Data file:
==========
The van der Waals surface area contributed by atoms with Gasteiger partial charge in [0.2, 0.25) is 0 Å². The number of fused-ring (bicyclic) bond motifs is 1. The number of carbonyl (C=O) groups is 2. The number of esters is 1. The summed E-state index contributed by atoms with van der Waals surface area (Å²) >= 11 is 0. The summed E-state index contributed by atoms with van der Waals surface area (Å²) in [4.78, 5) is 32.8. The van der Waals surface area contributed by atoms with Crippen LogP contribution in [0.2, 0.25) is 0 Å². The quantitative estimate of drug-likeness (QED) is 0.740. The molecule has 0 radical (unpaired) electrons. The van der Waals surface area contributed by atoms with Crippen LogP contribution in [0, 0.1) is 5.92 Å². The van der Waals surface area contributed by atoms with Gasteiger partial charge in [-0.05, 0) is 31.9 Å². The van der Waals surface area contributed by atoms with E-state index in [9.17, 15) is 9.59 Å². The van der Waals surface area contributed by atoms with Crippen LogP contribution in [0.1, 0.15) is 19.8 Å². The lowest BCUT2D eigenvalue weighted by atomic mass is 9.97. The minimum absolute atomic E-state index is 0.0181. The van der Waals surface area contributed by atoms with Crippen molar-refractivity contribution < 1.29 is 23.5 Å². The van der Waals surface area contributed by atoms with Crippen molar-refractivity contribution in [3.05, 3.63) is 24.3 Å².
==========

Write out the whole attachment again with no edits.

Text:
The van der Waals surface area contributed by atoms with Gasteiger partial charge in [0.2, 0.25) is 0 Å². The number of fused-ring (bicyclic) bond motifs is 1. The number of carbonyl (C=O) groups is 2. The number of esters is 1. The summed E-state index contributed by atoms with van der Waals surface area (Å²) >= 11 is 0. The summed E-state index contributed by atoms with van der Waals surface area (Å²) in [4.78, 5) is 32.8. The van der Waals surface area contributed by atoms with Crippen LogP contribution in [0.2, 0.25) is 0 Å². The quantitative estimate of drug-likeness (QED) is 0.740. The molecule has 0 radical (unpaired) electrons. The van der Waals surface area contributed by atoms with Crippen LogP contribution in [0, 0.1) is 5.92 Å². The van der Waals surface area contributed by atoms with Gasteiger partial charge in [-0.05, 0) is 31.9 Å². The van der Waals surface area contributed by atoms with E-state index in [9.17, 15) is 9.59 Å². The van der Waals surface area contributed by atoms with Crippen LogP contribution in [0.1, 0.15) is 19.8 Å². The lowest BCUT2D eigenvalue weighted by atomic mass is 9.97. The minimum absolute atomic E-state index is 0.0181. The van der Waals surface area contributed by atoms with Crippen molar-refractivity contribution < 1.29 is 23.5 Å². The van der Waals surface area contributed by atoms with Crippen molar-refractivity contribution in [3.05, 3.63) is 24.3 Å².